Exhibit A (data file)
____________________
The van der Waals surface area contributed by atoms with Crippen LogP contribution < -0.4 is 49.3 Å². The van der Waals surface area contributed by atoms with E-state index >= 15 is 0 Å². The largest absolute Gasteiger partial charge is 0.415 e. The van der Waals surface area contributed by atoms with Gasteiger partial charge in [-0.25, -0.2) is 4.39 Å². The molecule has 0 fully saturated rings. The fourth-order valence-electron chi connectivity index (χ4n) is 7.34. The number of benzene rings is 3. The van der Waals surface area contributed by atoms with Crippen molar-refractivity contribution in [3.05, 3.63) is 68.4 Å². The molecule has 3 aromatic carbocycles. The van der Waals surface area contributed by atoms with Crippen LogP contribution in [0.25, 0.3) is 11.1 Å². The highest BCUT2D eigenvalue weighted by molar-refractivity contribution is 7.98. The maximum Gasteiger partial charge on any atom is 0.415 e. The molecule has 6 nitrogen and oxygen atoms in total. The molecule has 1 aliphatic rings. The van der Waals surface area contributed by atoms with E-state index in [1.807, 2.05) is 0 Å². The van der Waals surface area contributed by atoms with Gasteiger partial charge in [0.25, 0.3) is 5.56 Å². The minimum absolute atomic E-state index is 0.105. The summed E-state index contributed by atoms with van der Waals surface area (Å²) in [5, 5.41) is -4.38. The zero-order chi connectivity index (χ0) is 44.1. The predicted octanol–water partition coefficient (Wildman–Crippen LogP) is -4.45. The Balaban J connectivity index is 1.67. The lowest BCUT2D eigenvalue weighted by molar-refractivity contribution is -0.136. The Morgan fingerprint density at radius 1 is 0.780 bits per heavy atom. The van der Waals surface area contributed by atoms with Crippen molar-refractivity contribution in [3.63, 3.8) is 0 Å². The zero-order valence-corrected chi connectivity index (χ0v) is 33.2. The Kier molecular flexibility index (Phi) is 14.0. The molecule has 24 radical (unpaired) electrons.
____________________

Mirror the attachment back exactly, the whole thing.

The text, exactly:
The van der Waals surface area contributed by atoms with Crippen LogP contribution < -0.4 is 49.3 Å². The van der Waals surface area contributed by atoms with E-state index >= 15 is 0 Å². The largest absolute Gasteiger partial charge is 0.415 e. The van der Waals surface area contributed by atoms with Gasteiger partial charge in [-0.25, -0.2) is 4.39 Å². The molecule has 0 fully saturated rings. The fourth-order valence-electron chi connectivity index (χ4n) is 7.34. The number of benzene rings is 3. The van der Waals surface area contributed by atoms with Crippen molar-refractivity contribution in [3.05, 3.63) is 68.4 Å². The molecule has 3 aromatic carbocycles. The van der Waals surface area contributed by atoms with Crippen LogP contribution in [0.25, 0.3) is 11.1 Å². The highest BCUT2D eigenvalue weighted by molar-refractivity contribution is 7.98. The maximum Gasteiger partial charge on any atom is 0.415 e. The molecule has 6 nitrogen and oxygen atoms in total. The molecule has 1 aliphatic rings. The van der Waals surface area contributed by atoms with E-state index in [1.807, 2.05) is 0 Å². The van der Waals surface area contributed by atoms with Gasteiger partial charge in [0.25, 0.3) is 5.56 Å². The minimum absolute atomic E-state index is 0.105. The summed E-state index contributed by atoms with van der Waals surface area (Å²) in [5, 5.41) is -4.38. The zero-order chi connectivity index (χ0) is 44.1. The predicted octanol–water partition coefficient (Wildman–Crippen LogP) is -4.45. The Balaban J connectivity index is 1.67. The lowest BCUT2D eigenvalue weighted by molar-refractivity contribution is -0.136. The Morgan fingerprint density at radius 1 is 0.780 bits per heavy atom. The van der Waals surface area contributed by atoms with Crippen molar-refractivity contribution in [3.63, 3.8) is 0 Å². The zero-order valence-corrected chi connectivity index (χ0v) is 33.2. The Kier molecular flexibility index (Phi) is 14.0. The molecule has 24 radical (unpaired) electrons.